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May an Employer Fire an Employee In The Middle of a Contract?

By Rav Eliezer Cohen

Question: In the middle of the school year, an educational institution finds itself in a difficult financial situation. They currently employ an experienced secretary, who has been with the school for a number of years and is being paid a substantial salary. They realize they can cut costs by laying off this secretary and hiring a younger, cheaper replacement, whom they feel could do the job almost as well. Is this permissible?


Answer: If the secretary is under contract for the entire year, the school definitely is not allowed to fire her in the middle of the year. While the secretary has the status of a po’el, and, as we explained in previous shiurim, is allowed to leave in the middle of a contract, the employer does not have the right to terminate her without cause while she is under contract. Hiring a cheaper replacement is not considered a justified cause to fire her, and the school would, therefore, still be obligated to pay her if they lay her off.

How much an employer has to pay a worker who is laid off in the middle of a contract is a matter of discussion in the Poskim. The Gemara says that a worker who loses his job and now has to sit at home with nothing to do, is paid like a “po’el batul”. This means that you calculate how much of a pay cut the employee would be willing to take to be able to sit idly, rather than do his work. That amount is deducted from his salary, and the employer must pay him the difference.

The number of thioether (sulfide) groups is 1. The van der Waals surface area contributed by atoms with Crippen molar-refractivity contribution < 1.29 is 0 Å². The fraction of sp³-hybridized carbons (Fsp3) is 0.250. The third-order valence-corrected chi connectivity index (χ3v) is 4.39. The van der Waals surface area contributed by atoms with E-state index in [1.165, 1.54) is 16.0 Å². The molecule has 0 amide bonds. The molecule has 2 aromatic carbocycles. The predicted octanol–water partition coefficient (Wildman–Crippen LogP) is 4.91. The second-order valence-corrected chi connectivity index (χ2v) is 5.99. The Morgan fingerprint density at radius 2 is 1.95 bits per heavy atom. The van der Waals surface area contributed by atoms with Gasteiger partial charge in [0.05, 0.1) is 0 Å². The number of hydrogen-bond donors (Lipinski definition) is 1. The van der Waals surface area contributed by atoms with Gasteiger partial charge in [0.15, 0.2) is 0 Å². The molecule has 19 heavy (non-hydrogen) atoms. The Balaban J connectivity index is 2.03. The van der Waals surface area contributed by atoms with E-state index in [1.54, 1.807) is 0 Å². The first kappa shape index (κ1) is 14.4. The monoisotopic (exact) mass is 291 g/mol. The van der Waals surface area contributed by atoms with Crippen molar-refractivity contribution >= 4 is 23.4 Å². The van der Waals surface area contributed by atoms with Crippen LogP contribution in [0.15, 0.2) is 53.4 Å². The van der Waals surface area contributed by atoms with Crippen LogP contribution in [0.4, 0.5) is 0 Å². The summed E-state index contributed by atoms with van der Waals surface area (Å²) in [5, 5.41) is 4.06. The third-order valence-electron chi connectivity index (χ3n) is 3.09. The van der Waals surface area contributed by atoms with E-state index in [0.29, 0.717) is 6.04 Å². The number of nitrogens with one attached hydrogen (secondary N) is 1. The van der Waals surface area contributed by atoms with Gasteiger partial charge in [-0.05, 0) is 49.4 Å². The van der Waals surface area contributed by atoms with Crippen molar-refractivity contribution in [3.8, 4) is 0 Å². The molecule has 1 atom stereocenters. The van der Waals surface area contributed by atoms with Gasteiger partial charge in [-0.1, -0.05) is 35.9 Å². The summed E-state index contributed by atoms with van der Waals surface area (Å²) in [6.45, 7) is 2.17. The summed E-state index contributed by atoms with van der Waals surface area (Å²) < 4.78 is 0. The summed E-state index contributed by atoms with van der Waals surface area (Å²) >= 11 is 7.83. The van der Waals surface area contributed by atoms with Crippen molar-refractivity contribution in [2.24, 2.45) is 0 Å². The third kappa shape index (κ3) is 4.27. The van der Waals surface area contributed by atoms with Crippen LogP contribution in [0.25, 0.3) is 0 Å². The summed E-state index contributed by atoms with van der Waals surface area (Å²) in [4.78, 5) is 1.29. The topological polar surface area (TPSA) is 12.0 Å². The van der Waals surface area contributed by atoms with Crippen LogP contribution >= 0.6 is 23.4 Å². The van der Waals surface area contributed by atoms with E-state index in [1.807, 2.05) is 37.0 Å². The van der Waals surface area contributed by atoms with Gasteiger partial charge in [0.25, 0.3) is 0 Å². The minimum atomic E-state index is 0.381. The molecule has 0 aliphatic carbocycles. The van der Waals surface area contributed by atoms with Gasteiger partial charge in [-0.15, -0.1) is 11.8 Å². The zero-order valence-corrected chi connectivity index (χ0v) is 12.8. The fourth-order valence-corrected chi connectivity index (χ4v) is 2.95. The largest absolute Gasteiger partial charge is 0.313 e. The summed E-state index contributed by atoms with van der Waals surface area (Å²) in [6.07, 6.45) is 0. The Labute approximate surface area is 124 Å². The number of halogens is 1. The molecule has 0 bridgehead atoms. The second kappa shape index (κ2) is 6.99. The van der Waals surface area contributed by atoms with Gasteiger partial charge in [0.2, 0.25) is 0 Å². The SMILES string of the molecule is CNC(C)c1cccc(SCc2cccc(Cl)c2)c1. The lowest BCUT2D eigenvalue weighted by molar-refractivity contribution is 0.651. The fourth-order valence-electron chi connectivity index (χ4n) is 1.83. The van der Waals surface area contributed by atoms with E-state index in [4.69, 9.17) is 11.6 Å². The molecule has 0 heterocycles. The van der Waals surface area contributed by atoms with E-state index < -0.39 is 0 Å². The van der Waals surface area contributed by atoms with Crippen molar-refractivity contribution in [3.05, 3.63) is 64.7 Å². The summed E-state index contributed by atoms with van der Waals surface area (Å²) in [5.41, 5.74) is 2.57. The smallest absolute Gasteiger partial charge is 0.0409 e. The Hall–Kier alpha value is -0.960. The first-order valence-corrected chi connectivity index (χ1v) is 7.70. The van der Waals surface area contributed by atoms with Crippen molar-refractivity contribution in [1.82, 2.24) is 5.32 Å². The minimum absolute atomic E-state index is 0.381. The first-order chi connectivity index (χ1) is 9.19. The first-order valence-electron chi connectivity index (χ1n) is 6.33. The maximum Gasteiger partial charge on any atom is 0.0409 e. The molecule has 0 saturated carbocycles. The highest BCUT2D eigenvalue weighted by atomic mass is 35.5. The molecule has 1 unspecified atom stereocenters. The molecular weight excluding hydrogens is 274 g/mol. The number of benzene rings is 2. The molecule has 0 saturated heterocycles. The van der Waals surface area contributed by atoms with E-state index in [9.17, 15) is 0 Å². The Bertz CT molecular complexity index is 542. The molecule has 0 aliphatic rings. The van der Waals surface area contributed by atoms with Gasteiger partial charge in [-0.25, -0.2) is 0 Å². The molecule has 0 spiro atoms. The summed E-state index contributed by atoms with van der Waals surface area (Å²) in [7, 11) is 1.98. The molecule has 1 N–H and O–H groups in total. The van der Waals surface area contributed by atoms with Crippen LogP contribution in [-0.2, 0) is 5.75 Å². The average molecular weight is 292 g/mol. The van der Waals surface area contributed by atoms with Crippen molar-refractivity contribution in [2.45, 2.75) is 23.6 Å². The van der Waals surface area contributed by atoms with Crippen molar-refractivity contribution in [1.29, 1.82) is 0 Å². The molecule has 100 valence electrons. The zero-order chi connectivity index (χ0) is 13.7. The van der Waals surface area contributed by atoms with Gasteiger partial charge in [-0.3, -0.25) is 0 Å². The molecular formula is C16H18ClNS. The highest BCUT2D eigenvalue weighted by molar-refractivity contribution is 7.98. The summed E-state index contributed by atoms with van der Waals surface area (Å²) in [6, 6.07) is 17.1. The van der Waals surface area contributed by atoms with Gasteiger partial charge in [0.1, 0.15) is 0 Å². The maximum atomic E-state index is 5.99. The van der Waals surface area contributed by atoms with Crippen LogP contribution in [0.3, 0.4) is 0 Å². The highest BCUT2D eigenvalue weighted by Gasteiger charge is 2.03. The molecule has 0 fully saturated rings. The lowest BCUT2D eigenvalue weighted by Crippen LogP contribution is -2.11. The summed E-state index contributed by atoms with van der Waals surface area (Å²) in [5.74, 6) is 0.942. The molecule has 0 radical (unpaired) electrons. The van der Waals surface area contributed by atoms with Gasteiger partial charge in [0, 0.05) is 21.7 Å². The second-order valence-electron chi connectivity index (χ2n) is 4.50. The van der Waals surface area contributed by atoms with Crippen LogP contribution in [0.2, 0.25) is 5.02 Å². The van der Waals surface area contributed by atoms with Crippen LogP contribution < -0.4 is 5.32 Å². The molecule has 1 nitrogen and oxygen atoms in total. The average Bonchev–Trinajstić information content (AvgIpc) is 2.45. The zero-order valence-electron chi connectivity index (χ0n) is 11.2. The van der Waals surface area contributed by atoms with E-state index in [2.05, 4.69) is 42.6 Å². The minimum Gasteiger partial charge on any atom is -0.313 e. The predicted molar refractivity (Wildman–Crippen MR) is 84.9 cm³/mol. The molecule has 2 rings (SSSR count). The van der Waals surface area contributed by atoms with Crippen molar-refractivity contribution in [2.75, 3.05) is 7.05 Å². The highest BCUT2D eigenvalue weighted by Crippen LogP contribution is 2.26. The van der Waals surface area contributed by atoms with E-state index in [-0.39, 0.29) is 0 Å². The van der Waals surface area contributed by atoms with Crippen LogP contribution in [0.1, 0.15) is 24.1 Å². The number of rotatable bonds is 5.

On a practical level, there are different formulas suggested by the Poskim to calculate this amount. The Taz rules that the worker should be paid half of his salary. Rav Mendel Shafran shlita, one of the biggest Choshen Mishpat experts in Eretz Yisroel, says that the Taz is only speaking about a manual laborer, whose job involves a lot of physical work. For such a worker, there is a big difference between doing his job and sitting idly at home; therefore, he would be willing to take a 50% pay cut to not have to do his labor.

A secretary, however, does not have to perform strenuous, physical labor. Of course, she has to do work, but there is not as much of a difference for her between working in an office and sitting at home as there would be for a blue-collar laborer. Rav Shafran rules that she would need to be paid almost her full salary if she is fired in the middle of the year. It is, therefore, obvious that terminating her would not be a very wise financial decision for the school.  




This month’s shiur has been sponsored by Mr. and Mrs. Avigdor Fried, in memory of שלמה בן אביגדור משה ז”ל, מלכה בת משה ע”ה, יצחק יעקב בן אליהו ז”ל, רבקה בת גבריאל חיים ע”ה

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